What could an early-stage founder do with a $25,000 investment?
Hypothetically, they could use that money to buy 50 Herman Miller Aeron chairs or five top-of-the-line MacBook Pros for the engineering team. Or, they could use the funds to kick-start their 2022 marketing efforts.
A new year is quickly approaching, which brings new resolutions — and new budgets. To get some expert advice about how to optimize next year’s marketing spending, we reached out to several professionals we identified through our TechCrunch Experts project and asked: “If you only had a $25,000 marketing budget for Q1 2022, how would you spend it?”
“People really do come back from the holidays looking for new tools, new experiences, new ways to do things,” said Tracey Wallace, director of marketing at MarketerHire. She said companies can “make the most of that” by doing some industry-related research now that can be adapted after the new year for long-form site content and social media campaigns.
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Jonathan Martinez of JM Strategy advised running parallel campaigns on TikTok, Facebook and Google. “Instead of going full force on only one channel, I’d try to make the decision at about the halfway mark ($12,500) on which channel of the three to double down on,” he suggests.
Here’s who we talked to:
- Cam Sinclair, director/marketeer, Ammo
- Jonathan Metrick, chief growth officer, Portage Ventures
- Tracey Wallace, director of marketing, MarketerHire
- Jonathan Martinez, founder, JMStrategy
- Maya Moufarek, founder, Marketing Cube
- Peep Laja, CEO, Wynter and founder of CXL
- Lindsay Goldman, strategic advisor, MO Pros
Cam Sinclair, director/marketeer, Ammo
If we were advising one of our early-stage startups how best to deploy their $25,000 marketing budget for Q1 2022, here’s what we’d suggest.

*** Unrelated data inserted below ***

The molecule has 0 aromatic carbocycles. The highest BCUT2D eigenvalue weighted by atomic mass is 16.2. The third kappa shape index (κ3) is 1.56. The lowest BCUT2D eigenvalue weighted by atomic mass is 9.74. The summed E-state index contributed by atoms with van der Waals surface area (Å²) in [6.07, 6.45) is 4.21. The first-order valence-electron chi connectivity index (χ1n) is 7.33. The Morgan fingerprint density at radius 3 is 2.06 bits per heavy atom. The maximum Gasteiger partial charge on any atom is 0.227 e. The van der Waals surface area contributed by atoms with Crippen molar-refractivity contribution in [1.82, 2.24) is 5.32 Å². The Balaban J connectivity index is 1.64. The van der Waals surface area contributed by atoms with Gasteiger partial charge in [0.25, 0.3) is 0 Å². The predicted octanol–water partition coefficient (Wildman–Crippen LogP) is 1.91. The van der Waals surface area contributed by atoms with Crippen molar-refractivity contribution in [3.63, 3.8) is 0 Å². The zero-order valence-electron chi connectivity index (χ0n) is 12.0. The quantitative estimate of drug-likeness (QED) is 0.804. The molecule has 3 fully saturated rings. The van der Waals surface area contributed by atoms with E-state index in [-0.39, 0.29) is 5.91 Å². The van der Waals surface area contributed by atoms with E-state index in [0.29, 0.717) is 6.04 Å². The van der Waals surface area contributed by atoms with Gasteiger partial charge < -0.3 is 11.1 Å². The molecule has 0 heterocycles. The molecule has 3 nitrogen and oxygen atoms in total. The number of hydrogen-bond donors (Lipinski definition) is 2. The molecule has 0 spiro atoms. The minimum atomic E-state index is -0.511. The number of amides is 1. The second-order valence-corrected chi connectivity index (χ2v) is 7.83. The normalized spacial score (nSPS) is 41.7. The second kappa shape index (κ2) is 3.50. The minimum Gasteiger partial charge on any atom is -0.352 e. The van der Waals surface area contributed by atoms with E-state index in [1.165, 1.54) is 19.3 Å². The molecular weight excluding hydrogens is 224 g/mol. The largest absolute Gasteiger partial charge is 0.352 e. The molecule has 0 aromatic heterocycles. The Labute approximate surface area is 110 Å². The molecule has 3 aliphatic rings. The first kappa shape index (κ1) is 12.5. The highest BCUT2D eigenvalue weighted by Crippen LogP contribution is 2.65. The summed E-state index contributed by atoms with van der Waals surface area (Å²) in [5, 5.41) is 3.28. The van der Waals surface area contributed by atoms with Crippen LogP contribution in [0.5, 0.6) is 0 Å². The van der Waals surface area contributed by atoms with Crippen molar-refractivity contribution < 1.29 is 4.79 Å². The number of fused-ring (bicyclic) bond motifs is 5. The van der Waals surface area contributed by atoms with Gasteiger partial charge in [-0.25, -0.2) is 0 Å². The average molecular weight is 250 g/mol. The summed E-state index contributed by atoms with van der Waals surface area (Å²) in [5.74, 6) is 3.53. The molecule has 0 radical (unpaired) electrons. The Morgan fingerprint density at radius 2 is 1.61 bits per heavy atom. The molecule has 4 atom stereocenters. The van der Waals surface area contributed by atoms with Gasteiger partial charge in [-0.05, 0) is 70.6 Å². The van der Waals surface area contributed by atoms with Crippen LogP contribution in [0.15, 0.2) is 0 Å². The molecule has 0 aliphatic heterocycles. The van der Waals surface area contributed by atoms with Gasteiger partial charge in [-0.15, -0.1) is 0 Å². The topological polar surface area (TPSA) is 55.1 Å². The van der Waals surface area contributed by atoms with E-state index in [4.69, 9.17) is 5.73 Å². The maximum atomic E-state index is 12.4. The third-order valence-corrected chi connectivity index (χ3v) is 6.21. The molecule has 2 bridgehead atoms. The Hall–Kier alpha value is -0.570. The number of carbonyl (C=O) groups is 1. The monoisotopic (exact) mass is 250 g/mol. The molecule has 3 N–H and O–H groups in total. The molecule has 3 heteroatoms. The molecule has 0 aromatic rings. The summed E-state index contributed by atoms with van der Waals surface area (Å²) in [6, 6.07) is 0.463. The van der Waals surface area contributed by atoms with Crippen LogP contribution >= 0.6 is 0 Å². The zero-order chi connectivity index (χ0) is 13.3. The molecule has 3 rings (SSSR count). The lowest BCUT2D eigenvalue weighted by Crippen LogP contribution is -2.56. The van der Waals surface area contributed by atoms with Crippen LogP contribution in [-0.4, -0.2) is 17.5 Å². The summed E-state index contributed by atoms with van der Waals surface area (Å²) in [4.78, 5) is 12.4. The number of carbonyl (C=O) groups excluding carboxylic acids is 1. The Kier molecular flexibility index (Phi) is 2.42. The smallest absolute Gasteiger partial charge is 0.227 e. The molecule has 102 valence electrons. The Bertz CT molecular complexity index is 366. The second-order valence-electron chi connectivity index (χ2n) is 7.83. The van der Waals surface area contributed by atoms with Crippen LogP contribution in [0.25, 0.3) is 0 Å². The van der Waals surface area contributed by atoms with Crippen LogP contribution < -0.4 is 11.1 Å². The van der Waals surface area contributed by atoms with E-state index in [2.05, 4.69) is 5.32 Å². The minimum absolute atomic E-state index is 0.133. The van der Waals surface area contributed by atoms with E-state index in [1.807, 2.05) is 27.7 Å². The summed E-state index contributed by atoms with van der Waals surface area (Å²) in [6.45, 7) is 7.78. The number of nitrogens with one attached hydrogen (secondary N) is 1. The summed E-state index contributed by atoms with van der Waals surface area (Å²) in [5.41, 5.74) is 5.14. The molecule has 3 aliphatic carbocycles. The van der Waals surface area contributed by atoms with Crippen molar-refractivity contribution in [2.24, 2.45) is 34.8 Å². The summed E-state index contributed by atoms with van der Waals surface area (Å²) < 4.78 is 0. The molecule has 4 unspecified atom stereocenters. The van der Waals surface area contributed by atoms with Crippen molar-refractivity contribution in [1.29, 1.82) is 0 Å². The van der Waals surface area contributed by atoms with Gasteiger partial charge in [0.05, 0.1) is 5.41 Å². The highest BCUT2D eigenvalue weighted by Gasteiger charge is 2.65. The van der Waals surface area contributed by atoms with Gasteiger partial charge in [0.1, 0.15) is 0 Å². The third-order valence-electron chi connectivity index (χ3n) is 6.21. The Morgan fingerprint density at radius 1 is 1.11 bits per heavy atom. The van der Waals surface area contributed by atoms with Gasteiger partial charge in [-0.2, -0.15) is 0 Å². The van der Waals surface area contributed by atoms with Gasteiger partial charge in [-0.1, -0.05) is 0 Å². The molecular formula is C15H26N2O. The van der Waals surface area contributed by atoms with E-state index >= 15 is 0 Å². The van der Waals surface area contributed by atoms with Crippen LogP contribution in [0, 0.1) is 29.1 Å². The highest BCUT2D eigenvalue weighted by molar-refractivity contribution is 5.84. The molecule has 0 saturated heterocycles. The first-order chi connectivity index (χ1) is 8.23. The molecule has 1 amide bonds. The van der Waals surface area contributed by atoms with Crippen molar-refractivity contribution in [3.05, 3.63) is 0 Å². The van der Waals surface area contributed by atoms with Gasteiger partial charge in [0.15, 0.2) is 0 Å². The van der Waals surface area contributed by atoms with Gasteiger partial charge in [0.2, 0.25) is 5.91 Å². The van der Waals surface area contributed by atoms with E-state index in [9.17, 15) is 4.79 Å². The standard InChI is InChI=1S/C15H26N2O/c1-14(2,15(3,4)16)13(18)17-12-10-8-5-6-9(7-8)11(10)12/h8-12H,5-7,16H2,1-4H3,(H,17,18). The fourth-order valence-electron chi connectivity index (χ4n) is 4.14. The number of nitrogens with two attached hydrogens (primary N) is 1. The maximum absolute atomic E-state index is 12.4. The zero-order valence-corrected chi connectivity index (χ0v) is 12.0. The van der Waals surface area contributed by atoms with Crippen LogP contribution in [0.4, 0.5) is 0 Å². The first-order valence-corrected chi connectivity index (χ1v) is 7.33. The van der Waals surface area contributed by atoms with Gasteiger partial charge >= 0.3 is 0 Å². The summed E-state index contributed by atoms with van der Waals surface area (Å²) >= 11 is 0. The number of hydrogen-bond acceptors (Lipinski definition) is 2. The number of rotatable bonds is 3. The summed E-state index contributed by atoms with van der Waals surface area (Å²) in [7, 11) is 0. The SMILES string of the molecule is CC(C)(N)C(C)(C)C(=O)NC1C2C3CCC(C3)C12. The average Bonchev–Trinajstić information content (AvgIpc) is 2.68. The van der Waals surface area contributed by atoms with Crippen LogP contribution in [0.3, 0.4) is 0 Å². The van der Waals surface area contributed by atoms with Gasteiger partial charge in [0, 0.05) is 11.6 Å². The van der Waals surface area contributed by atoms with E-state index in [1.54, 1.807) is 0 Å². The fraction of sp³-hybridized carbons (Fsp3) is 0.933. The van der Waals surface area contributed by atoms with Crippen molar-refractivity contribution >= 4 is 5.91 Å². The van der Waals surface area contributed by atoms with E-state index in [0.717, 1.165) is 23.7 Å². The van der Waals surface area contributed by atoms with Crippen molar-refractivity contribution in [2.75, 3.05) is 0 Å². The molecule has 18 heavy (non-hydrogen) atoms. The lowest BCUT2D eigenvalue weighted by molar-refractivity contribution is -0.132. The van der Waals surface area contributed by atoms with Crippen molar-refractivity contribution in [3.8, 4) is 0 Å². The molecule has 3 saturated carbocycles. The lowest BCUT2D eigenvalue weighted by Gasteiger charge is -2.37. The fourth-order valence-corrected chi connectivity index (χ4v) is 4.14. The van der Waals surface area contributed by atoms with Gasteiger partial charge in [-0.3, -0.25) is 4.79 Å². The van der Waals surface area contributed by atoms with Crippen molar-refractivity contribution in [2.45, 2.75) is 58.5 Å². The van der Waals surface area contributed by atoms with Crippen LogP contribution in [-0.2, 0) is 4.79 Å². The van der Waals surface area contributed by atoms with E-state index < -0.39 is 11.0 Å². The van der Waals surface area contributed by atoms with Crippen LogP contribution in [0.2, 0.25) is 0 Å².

- Growth marketing course with Demand Curve: $2,500.
- Minimum viable brand design: $5,000.
- Events, PR: $5,000.
- LinkedIn/Facebook/Instagram campaign: $5,000.
- Video content: $5,000.
- Copywriting: $2,500.
There’s some great resources and communities out there that help founders understand and apply growth. One we have been loving lately at Ammo is Demand Curve. They have a course, Slack community and templates for startups and can even review your campaigns when you get started. The other course/community I’d recommend for an introduction to growth is Growth Tribe based in Europe.
Build a “minimum viable brand” that can scale
Invest in brand and design upfront, but don’t go over the top. (We talked about the minimum viable brand concept in a recent TechCrunch story) Your brand touches everything you do in marketing so having a great foundation will put you in good stead and make sure you are looking professional in front of customers.
Invest in a copywriter
Distilling complex ideas into short, succinct copy is a superpower. Investing in a pro copywriter to explain your value proposition is always worth it.
Grow your network with events and PR
You may have been involved in your customer’s industry for a while before you started the company. Utilize these connections and ask for help. It’s amazing how many founders don’t first check with their immediate network when they start. After you take that first step, as Steve Blank says you need to “get out of the building” and start having conversations with customers but also be present in their community. Most of the time there will be events in your industry that you can sponsor or speak at as an expert in the field. If your technology is solving a big problem for the people in the room they should want to know about it.
Run a short LinkedIn/Facebook/Instagram campaign on your topic or service
Facebook and Instagram still remain amongst the cheapest marketing channels available. Not only does it give you a chance to test your brand message and content in front of live customers, but it can also help you build an audience or email list in the platform of your choice.
Source: New feed